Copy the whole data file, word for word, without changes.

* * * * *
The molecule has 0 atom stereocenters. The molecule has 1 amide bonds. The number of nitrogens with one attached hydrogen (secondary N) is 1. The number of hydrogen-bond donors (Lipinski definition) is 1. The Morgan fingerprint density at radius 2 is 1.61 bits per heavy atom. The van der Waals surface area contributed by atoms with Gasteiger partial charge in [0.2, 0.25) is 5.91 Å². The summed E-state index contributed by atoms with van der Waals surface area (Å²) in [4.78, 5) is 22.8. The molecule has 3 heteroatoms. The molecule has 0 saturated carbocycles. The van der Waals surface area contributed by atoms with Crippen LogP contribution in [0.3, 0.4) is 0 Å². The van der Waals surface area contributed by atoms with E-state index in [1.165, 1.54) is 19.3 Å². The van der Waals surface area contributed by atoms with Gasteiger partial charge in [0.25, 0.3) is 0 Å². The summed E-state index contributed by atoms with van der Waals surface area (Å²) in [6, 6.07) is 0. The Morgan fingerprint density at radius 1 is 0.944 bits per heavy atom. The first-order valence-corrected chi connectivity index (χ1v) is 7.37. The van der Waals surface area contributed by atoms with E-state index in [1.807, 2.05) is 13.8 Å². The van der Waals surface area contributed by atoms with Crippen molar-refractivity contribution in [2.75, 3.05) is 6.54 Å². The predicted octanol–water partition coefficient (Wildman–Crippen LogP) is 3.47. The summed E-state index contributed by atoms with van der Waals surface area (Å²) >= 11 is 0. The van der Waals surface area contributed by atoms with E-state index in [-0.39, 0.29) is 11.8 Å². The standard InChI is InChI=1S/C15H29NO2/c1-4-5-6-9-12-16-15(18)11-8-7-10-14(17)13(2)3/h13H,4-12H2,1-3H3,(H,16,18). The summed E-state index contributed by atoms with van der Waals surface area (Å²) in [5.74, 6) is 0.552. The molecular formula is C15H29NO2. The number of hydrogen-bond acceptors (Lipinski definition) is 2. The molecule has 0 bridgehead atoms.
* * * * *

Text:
The molecule has 0 atom stereocenters. The molecule has 1 amide bonds. The number of nitrogens with one attached hydrogen (secondary N) is 1. The number of hydrogen-bond donors (Lipinski definition) is 1. The Morgan fingerprint density at radius 2 is 1.61 bits per heavy atom. The van der Waals surface area contributed by atoms with Gasteiger partial charge in [0.2, 0.25) is 5.91 Å². The summed E-state index contributed by atoms with van der Waals surface area (Å²) in [4.78, 5) is 22.8. The molecule has 3 heteroatoms. The molecule has 0 saturated carbocycles. The van der Waals surface area contributed by atoms with Crippen LogP contribution in [0.3, 0.4) is 0 Å². The van der Waals surface area contributed by atoms with E-state index in [1.165, 1.54) is 19.3 Å². The van der Waals surface area contributed by atoms with Gasteiger partial charge in [0.25, 0.3) is 0 Å². The summed E-state index contributed by atoms with van der Waals surface area (Å²) in [6, 6.07) is 0. The Morgan fingerprint density at radius 1 is 0.944 bits per heavy atom. The first-order valence-corrected chi connectivity index (χ1v) is 7.37. The van der Waals surface area contributed by atoms with E-state index in [1.807, 2.05) is 13.8 Å². The van der Waals surface area contributed by atoms with Crippen molar-refractivity contribution in [2.75, 3.05) is 6.54 Å². The predicted octanol–water partition coefficient (Wildman–Crippen LogP) is 3.47. The summed E-state index contributed by atoms with van der Waals surface area (Å²) >= 11 is 0. The van der Waals surface area contributed by atoms with E-state index in [-0.39, 0.29) is 11.8 Å². The standard InChI is InChI=1S/C15H29NO2/c1-4-5-6-9-12-16-15(18)11-8-7-10-14(17)13(2)3/h13H,4-12H2,1-3H3,(H,16,18). The summed E-state index contributed by atoms with van der Waals surface area (Å²) in [5.74, 6) is 0.552. The molecular formula is C15H29NO2. The number of hydrogen-bond acceptors (Lipinski definition) is 2. The molecule has 0 bridgehead atoms.